Monday, 15 October 2012

Pregnancy and Infant Loss Awarenss

When October crept in… I was filled with desires to take part in so many projects, and events that were taking place all over the web.   But after being totally caught off guard in the first 3 or 4 days and finding myself in a deeper depression than I anticipated, I stopped dead in my tracks.  I was overwhelmed with the feeling of not being able to do anything “right”.  I didn’t feel at all prepared, or inspired by myself.  I wanted to do so much, but I didn’t know how to jump in.  I saw Carly’s Capture your Grief project pop up on my reader, as BLM’s I follow were participating this year.  I felt so behind, and having already missed the sunrise on October 1st (and having several days of overcast skies following), I felt I missed my chance.  I know there were no rules, and any which way one wanted to go about participating would be absolutely fine – but I felt like I couldn’t even be a good BLM after all is said and done. 
This weekend, I talked to Daniel about what to do on October 15th.  I told him I wanted to email everyone we knew… and ask them to light a candle.  Not only for us, but for ALL the children gone too soon and for the families that miss them every day.  I talked to him about how lonely and isolated I feel, and it’s becoming somewhat my fault because I keep myself so far removed from everyone else’s life.  I talked to him about how I didn’t, and don’t feel any support from his extended family.  (He has 30 cousins, and just as many aunts and uncles living within a 1 hour radius… and the most we got were a few phone calls the week after we lost our son).  I told him how I felt his family didn’t know how to deal with tragedy, and in typical Italian fashion – you go to church, pray for who you love, and then mind your own business but talk about it all behind closed doors.  I’m sure our loss went through so many circles of inner family gossip, and it all doesn’t even compare to the lack there of that actually made its way to our reality. 
I thought maybe I sort of caused this.  Initially I tried to not have anyone outside of a few very close family members find out about our loss, as I felt so embarrassed, and heartbroken – and I only expected everyone to down play our loss – so I didn’t invite any sort of support to our door. 
Everyone was having children left and right.  As often as someone would sneeze, anew pregnancy was announced and without fail – a new baby would arrive in 9 months.  One of Daniel’s cousins had a baby girl on February 15, 2012… another cousin had delivered her first in late October 2011.  His sister was due with her third in June of 2012…and here we were, announcing our son was stillborn.  Because I wasn’t able to carry on as everyone so easily did with their new babies, and have everyone pour over our new arrival on FB… I felt no one would validate me as a mother.  No one would see Alexander as a part of our family forever.  I hid away for months, and had Daniel do all the talking.  Any time a phone call would come in… I’d get cross with Daniel, and say, “stop telling everyone I’m ok!”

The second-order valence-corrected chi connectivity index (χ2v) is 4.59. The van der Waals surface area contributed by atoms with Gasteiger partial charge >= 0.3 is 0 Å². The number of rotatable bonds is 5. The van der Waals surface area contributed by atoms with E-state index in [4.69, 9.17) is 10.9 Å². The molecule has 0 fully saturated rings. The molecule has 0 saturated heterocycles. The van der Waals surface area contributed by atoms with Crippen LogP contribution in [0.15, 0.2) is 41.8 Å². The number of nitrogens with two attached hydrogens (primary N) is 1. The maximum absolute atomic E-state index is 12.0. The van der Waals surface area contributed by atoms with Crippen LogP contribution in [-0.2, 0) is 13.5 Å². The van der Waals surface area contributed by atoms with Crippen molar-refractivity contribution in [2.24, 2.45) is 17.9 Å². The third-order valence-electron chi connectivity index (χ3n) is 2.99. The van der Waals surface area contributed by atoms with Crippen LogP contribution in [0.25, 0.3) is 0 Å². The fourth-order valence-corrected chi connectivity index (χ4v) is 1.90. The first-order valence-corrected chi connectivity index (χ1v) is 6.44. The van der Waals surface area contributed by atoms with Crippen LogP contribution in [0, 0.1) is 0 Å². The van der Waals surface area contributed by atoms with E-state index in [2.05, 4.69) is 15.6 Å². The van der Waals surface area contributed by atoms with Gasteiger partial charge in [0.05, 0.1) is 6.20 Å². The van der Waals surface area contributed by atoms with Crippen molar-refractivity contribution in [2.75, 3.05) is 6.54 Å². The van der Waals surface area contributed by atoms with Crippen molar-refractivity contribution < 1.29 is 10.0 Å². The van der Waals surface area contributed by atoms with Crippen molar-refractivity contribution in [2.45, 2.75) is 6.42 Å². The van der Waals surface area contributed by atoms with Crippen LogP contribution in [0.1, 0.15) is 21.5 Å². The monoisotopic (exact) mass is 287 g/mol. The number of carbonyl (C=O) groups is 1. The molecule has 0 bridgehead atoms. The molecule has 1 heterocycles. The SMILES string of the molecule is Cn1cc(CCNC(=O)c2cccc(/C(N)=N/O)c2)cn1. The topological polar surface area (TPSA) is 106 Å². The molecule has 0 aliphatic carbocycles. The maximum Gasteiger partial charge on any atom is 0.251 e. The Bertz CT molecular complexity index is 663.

But that’s what they did in his family.  Bad things happen.  People call and ask if you’re OK.  And you say you are.  End of story.  Didn’t seem as if anyone was willing to venture deeper into what this loss actually meant in our lives.
Looking back, I thought, maybe I didn’t give anyone a chance.  Maybe they were too ill equipped to deal with such a monumental loss in someone’s life.  Maybe it’s time I tell them, and invite them in, and let them know it’s OK to say sorry, and to let us know they are thinking of us. 
And ask them, to please think of our son. 
After procrastinating the entire Saturday away, last night I decided the time was now or never. 

So I wrote this…

Dear Family and Friends,
Please bear with me as I stumble through this email. This isn’t easy for me to talk about, and address large groups while doing so.
October is Pregnancy and Infant loss awareness month. I will be the first to admit, had I not had a baby, or lost a baby, I probably would not know this fact. It was sometime in the late 1980’s that October was declared pregnancy and infant loss awareness month to honor this very sad and tragic subject matter. Many countries around the world, England and Australia to name a few, have since taken this month under their wing as well.